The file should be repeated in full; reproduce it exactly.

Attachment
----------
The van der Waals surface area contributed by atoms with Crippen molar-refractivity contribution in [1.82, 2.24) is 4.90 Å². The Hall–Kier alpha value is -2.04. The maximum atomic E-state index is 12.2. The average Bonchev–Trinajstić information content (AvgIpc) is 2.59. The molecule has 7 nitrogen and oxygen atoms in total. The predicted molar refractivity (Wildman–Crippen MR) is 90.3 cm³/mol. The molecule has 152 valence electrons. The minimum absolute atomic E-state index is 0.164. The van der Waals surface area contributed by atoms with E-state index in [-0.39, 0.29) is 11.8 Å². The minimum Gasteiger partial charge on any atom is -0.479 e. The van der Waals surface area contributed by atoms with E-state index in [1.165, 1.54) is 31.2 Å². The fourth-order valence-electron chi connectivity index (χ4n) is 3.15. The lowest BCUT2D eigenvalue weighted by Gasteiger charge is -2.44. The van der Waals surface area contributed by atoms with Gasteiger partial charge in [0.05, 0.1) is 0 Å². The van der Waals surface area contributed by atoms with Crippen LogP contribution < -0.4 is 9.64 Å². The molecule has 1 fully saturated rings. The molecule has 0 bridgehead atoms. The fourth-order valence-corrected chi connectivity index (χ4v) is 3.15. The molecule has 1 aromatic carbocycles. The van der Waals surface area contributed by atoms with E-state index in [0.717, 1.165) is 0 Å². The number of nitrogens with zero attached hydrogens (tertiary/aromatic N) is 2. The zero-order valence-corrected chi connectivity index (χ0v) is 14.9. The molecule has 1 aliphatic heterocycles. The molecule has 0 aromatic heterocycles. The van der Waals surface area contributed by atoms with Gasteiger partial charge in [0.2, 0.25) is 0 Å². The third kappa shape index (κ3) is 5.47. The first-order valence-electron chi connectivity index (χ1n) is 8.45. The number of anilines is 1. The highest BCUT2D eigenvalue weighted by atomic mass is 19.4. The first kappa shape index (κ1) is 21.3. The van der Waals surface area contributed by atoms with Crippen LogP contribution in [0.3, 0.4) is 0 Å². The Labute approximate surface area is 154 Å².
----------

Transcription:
The van der Waals surface area contributed by atoms with Crippen molar-refractivity contribution in [1.82, 2.24) is 4.90 Å². The Hall–Kier alpha value is -2.04. The maximum atomic E-state index is 12.2. The average Bonchev–Trinajstić information content (AvgIpc) is 2.59. The molecule has 7 nitrogen and oxygen atoms in total. The predicted molar refractivity (Wildman–Crippen MR) is 90.3 cm³/mol. The molecule has 152 valence electrons. The minimum absolute atomic E-state index is 0.164. The van der Waals surface area contributed by atoms with E-state index in [-0.39, 0.29) is 11.8 Å². The minimum Gasteiger partial charge on any atom is -0.479 e. The van der Waals surface area contributed by atoms with E-state index in [1.165, 1.54) is 31.2 Å². The fourth-order valence-electron chi connectivity index (χ4n) is 3.15. The lowest BCUT2D eigenvalue weighted by Gasteiger charge is -2.44. The van der Waals surface area contributed by atoms with Gasteiger partial charge in [0.05, 0.1) is 0 Å². The van der Waals surface area contributed by atoms with Crippen LogP contribution < -0.4 is 9.64 Å². The molecule has 1 fully saturated rings. The molecule has 0 bridgehead atoms. The fourth-order valence-corrected chi connectivity index (χ4v) is 3.15. The molecule has 1 aromatic carbocycles. The van der Waals surface area contributed by atoms with E-state index in [0.717, 1.165) is 0 Å². The number of nitrogens with zero attached hydrogens (tertiary/aromatic N) is 2. The zero-order valence-corrected chi connectivity index (χ0v) is 14.9. The molecule has 1 aliphatic heterocycles. The molecule has 0 aromatic heterocycles. The van der Waals surface area contributed by atoms with Gasteiger partial charge in [0.2, 0.25) is 0 Å². The third kappa shape index (κ3) is 5.47. The first-order valence-electron chi connectivity index (χ1n) is 8.45. The number of anilines is 1. The highest BCUT2D eigenvalue weighted by atomic mass is 19.4. The first kappa shape index (κ1) is 21.3. The van der Waals surface area contributed by atoms with Crippen LogP contribution in [0.3, 0.4) is 0 Å². The Labute approximate surface area is 154 Å².